More Teas With Health Benefits

Black and green tea are probably the teas that are studied the most frequently, but oolong, dark and white teas also have benefits. Like black and green tea, they come from the plant known as Camellia sinensis, although hibiscus tea, described below, does not.

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Oolong tea — This tea is great for weight management and heart health: The polyphenols in oolong tea help control fat metabolism in your body by activating certain enzymes. A 2001 study published in the Journal of Nutrition found that participants who ingested either full-strength or diluted oolong tea burned 2.9% to 3.4% more total calories daily.24

Hibiscus tea — High in vitamin C, minerals and antioxidants, tea made from hibiscus sabdariffa (also called Sudan tea, sour tea and roselle) has benefits for overall health. Studies suggest it may improve blood pressure, help prevent metabolic syndrome, protect your liver and even provide anticancer effects.25

In a study in the journal ARYA Atherosclerosis, consumption of tea made from hibiscus sabdariffa led to a decrease in systolic blood pressure in healthy men compared with the placebo.26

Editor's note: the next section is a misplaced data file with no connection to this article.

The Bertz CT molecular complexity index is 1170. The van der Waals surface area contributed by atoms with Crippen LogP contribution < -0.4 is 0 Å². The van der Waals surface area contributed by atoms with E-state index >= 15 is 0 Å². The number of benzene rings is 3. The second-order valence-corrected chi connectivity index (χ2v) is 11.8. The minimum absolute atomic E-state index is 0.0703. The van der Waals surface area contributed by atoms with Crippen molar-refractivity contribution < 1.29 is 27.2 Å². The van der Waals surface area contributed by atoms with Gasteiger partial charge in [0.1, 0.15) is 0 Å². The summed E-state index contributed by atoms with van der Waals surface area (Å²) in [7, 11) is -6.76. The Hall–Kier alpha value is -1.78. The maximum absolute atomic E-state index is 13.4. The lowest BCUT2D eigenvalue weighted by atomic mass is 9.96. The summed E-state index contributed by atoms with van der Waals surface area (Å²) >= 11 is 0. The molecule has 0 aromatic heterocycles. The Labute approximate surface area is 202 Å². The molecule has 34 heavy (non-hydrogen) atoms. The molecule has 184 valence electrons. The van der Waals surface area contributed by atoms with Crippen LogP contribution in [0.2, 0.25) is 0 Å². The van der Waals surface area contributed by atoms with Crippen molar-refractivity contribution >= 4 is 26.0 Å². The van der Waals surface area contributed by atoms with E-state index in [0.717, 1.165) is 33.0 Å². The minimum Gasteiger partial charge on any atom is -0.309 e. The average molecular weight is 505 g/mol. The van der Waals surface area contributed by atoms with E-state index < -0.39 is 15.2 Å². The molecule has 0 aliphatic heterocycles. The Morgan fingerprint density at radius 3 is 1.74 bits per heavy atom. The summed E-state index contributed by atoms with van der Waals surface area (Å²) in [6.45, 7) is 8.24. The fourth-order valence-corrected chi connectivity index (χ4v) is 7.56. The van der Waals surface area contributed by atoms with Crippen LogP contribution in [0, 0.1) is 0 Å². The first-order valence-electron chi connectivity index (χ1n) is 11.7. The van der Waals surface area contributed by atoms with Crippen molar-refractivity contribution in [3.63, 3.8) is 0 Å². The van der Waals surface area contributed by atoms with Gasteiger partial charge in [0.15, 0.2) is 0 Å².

Matcha — Matcha is a type of green tea, but unlike regular green tea, in which you steep and discard the leaves, when you drink matcha you consume the entire leaves, which are ground micron fine. Studies indicate that 1 cup of matcha may provide the antioxidant equivalent of 3 cups of regular green tea and as much as 137 times more antioxidants than low-grade green tea.27

Darjeeling — Made from the Chinese variety of Camellia sinensis, darjeeling tea contains two complex antioxidants called theaflavins and thearubigins that help neutralize harmful free radicals, and potentially reduce free radical damage that can target cell membranes and DNA, and raise your risk for chronic illness.

There are more coffee drinkers than tea drinkers in the U.S., yet the varieties and benefits of tea are worth exploring and making part of your diet. People who drink tea are enjoying many health benefits as they also partake of an enjoyable and comforting beverage.